That’s her as Superman’s sweetheart
In 1983, O’Toole portrayed Lana Lang in "Superman III." Lana, Superman‘s childhood friend and crush, meets up with the Man of Steel (Christopher Reeve) at their Smallville high school reunion. Lana’s been married and divorced since they parted; she has a young son named Ricky. Together, they embark on a romance which quickly becomes complicated when Supes is exposed to Red Kryptonite. Though it takes some time, Clark Kent is reunited with his right mind.
While the movie strongly hints that Lana will become a regular part of Superman’s orbit as the film franchise continues — she moves to Metropolis and becomes Perry White’s secretary at the end of the movie and seemingly setting up a triangle between herself, Clark and the barely-present-in-the-third-film Lois Lane (Margot Kidder) for future films — this will prove to be O’Toole’s only appearance in the Reeve version of the Superman mythos. "Superman III" underperformed at the box office (via Box Office Mojo) and met with critical disappointment (it holds a 30% approval rating at Rotten Tomatoes), which caused the studio to go in a different direction for the franchise’s fourth film, scrapping many of the plots of "Superman III."
The actress’ follow-up performances to the role were quite intriguing. She portrayed Miss Edmunds in the 1985 TV movie version of "Bridge to Terabithia" and showed up as Lola Lamar, the central figure in "Copacabana," a 1985 TV movie which dramatized Barry Manilow’s hit story song. She co-starred with Martin Short in the 1987 romantic big screen sex farce "Cross my Heart," and was Rose Fitzgerald Kennedy in the 1990 miniseries "The Kennedys of Massachusetts." Her next role would cement her as a horror legend.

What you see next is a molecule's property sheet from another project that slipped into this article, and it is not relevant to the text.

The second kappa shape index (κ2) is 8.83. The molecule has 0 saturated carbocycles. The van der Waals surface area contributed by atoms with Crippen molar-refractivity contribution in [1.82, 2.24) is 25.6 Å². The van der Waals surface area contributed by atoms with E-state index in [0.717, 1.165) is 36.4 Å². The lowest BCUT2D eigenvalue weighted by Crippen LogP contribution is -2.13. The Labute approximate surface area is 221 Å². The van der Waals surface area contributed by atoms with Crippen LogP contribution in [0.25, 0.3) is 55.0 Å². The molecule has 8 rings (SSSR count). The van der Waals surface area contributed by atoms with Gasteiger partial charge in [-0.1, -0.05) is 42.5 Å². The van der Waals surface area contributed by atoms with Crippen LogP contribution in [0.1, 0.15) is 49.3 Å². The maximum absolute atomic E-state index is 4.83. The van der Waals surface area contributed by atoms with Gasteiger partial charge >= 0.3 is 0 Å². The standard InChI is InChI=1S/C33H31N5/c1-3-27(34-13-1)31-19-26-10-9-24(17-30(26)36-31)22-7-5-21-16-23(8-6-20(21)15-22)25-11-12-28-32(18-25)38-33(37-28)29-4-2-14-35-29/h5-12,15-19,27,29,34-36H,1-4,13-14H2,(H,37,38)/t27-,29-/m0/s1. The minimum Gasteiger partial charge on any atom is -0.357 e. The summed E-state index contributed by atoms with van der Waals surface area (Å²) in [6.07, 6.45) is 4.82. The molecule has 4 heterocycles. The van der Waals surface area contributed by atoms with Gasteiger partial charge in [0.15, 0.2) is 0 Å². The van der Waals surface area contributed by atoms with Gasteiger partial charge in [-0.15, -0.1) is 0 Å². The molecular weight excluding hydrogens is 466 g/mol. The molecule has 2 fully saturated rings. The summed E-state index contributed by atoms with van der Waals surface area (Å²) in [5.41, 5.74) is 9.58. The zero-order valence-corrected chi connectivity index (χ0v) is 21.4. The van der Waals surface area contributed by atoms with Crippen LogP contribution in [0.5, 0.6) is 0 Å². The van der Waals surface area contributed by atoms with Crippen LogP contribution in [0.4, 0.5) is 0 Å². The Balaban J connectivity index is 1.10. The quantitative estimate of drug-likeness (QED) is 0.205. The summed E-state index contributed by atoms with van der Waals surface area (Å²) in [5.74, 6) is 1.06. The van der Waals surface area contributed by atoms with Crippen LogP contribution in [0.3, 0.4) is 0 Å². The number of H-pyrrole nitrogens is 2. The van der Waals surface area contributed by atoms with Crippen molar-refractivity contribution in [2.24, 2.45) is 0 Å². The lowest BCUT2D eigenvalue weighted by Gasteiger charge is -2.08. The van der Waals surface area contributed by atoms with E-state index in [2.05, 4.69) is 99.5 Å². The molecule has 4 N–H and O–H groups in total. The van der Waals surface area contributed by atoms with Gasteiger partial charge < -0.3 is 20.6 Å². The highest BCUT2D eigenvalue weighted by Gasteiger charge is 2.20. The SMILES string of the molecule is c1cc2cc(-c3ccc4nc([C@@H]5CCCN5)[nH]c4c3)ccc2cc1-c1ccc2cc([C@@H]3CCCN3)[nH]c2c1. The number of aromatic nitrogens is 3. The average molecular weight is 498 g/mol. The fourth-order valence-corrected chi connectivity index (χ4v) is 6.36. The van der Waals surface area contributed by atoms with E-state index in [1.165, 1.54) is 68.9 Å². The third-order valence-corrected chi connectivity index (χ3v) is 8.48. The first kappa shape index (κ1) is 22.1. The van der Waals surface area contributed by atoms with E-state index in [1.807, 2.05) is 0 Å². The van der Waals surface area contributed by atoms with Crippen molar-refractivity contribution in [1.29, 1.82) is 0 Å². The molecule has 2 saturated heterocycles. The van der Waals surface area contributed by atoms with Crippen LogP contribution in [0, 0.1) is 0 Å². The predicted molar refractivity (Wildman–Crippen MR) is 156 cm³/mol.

Annette was the first small-screen Beverly
That’s Annette as Beverly Marsh in the 1990 ABC-TV movie version of Stephen King’s "It." Her role as Bev, who goes from an abused daughter to a victim of domestic violence to a successful and independent fashion designer, all while facing down a cosmic and seemingly all-powerful evil from beyond the stars, was instantly memorable. As the only female member of the Losers Club, she immediately stands out from the pack.
O’Toole had worked with John Ritter, her "It" co-star, directly before the mini-series filmed; she had portraying Maud Baum, wife of "Wizard of Oz" series creator L. Frank Baum, in another miniseries, "The Dreamer of Oz," with Ritter as Baum. According to Yahoo’s oral history of the production of the film, she was cast at his suggestion. "It was fun to refer to Annette as the ‘It’ girl when we went to restaurants together. She was the only woman with us and people thought it was kind of strange for six men to be out with one woman," Ritter told the website at the time.
After "It," O’Toole had the lead in the Danielle Steele adaption "Jewels," and put in guest appearances on series like "Dream On" and "Lonesome Dove: The Series." She co-starred as Lisa Bridges, Nash Bridges’ (Don Johnson) wife on the CBS police procedural "Nash Bridges" for its first two seasons, and starred in "The Huntress," in which she played real-life bounty hunter Dottie Thorson, for a single season on the USA Network. Her next project would bring her back to her Superman roots.